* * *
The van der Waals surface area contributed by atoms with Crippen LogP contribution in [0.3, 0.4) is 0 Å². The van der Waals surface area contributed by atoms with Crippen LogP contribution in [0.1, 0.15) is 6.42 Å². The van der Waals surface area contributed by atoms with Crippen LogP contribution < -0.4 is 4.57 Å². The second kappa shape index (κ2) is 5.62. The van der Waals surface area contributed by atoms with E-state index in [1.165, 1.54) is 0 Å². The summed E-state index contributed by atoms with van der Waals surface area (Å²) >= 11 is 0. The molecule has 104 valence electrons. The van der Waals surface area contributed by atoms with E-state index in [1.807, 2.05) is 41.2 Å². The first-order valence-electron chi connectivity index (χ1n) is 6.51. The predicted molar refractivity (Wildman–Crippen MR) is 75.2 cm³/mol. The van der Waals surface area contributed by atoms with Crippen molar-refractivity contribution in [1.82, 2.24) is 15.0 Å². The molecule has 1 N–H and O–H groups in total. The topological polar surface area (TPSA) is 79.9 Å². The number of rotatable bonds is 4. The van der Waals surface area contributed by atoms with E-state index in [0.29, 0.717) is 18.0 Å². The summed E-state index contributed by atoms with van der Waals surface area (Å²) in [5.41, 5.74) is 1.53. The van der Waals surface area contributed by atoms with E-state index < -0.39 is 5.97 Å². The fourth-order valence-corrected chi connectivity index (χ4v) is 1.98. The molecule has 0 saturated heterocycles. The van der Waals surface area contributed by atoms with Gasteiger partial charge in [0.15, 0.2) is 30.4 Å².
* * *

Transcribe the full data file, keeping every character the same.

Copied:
The van der Waals surface area contributed by atoms with Crippen LogP contribution in [0.3, 0.4) is 0 Å². The van der Waals surface area contributed by atoms with Crippen LogP contribution in [0.1, 0.15) is 6.42 Å². The van der Waals surface area contributed by atoms with Crippen LogP contribution < -0.4 is 4.57 Å². The second kappa shape index (κ2) is 5.62. The van der Waals surface area contributed by atoms with E-state index in [1.165, 1.54) is 0 Å². The summed E-state index contributed by atoms with van der Waals surface area (Å²) >= 11 is 0. The molecule has 104 valence electrons. The van der Waals surface area contributed by atoms with E-state index in [1.807, 2.05) is 41.2 Å². The first-order valence-electron chi connectivity index (χ1n) is 6.51. The predicted molar refractivity (Wildman–Crippen MR) is 75.2 cm³/mol. The van der Waals surface area contributed by atoms with Crippen molar-refractivity contribution in [1.82, 2.24) is 15.0 Å². The molecule has 1 N–H and O–H groups in total. The topological polar surface area (TPSA) is 79.9 Å². The number of rotatable bonds is 4. The van der Waals surface area contributed by atoms with E-state index in [0.29, 0.717) is 18.0 Å². The summed E-state index contributed by atoms with van der Waals surface area (Å²) in [5.41, 5.74) is 1.53. The van der Waals surface area contributed by atoms with E-state index < -0.39 is 5.97 Å². The fourth-order valence-corrected chi connectivity index (χ4v) is 1.98. The molecule has 0 saturated heterocycles. The van der Waals surface area contributed by atoms with Gasteiger partial charge in [0.15, 0.2) is 30.4 Å².